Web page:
The right of publicity is the right of a person to control the commercial use of their identity, or in other words, the right to prevent others from using their image, name, or other aspects of their identity for commercial purposes without their consent. Although the right of publicity is not codified in India, it has been recognized and also enforced by Indian courts in a number of cases. While copyright law provides the photographer ownership of the photograph (unless shot under a contract), the right of publicity gives the subject of the photograph authority over its economic use. This means that, while a paparazzi photographer holds the rights to the images they capture, they cannot commercially exploit them (by selling them for brand promotion, for example) without the subject’s permission. This does not, however, preclude them from licensing/selling ‘newsworthy’ images to media outlets in light of the fundamental right to free expression (Indu Jain case). However, as the right of publicity doesn’t encompass the positive right to publish a work (based on one’s identity) without its copyright owner’s permission, unfortunately, an argument based on that also doesn’t allow the celebrities to publish paparazzi photos of themselves on social media without the photographer’s consent/best patent lawyers in Delhi.
Currently, in the absence of a court precedent on this matter owing to celebrities choosing to settle the disputes with the photographers to avoid bad publicity, the issue still remains unsettled per se. From a purely legal perspective, such usage by celebrities does seem to neatly fit into the four corners of a copyright violation; but some may ask if such a conclusion is fair/copyright registration lawyers in Delhi.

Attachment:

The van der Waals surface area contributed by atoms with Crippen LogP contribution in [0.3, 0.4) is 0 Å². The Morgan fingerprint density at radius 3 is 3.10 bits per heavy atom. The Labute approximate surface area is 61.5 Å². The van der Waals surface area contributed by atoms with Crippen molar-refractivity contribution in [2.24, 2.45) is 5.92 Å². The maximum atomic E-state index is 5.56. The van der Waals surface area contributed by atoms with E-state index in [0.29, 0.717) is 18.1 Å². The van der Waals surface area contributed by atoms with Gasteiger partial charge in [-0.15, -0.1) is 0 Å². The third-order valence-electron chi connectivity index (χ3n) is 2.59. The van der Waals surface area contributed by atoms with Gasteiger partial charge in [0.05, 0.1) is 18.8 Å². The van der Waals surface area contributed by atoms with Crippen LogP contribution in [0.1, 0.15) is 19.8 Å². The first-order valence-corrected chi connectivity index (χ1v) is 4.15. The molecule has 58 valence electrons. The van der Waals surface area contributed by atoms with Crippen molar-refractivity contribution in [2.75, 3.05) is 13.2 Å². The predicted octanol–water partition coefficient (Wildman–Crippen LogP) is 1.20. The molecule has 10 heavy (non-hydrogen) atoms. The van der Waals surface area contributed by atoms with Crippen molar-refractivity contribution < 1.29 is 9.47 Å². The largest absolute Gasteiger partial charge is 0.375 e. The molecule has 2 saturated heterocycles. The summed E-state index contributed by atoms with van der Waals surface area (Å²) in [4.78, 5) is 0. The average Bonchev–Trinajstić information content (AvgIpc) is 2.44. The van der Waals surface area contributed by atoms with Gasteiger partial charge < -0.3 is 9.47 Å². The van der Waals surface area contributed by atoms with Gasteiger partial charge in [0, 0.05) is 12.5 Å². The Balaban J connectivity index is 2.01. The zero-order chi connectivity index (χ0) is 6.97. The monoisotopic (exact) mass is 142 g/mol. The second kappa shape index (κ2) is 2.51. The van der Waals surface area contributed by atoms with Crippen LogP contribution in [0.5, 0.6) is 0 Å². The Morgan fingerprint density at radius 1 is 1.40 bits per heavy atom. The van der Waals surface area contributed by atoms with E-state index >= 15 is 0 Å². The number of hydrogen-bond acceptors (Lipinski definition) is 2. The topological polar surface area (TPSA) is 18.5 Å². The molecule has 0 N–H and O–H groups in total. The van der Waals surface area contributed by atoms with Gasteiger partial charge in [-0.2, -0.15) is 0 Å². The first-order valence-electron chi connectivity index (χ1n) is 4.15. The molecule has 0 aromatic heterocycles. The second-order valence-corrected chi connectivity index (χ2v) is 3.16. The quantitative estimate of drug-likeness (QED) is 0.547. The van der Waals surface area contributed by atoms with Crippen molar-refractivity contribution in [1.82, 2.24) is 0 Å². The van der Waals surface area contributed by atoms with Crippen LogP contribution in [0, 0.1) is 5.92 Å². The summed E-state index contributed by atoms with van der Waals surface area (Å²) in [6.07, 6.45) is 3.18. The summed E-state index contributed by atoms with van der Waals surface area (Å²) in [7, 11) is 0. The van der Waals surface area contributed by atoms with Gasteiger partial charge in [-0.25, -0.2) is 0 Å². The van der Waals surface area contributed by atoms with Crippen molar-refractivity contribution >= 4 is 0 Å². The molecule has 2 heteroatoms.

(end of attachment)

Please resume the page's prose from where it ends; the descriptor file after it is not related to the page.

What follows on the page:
Copyright was created to stimulate innovation by allowing the author of a work the exclusive right to economically exploit the work. To be honest, paparazzi images are indeed valuable because of their famous subjects. However, the subject should not be allowed to share the image on social media in order to acquire popularity and publicity at the expense of the shot losing its uniqueness and market worth (licensing options, etc.).
Particularly when a celebrity uses such an image for a clear commercial purpose (as Ariana Grande did to promote her album/merchandise brand), the usage must constitute copyright infringement, and monetary damages must be given. In an age when celebrities may make millions off social media posts, it is critical that the courts take these infractions seriously/Design registration lawyers in Delhi.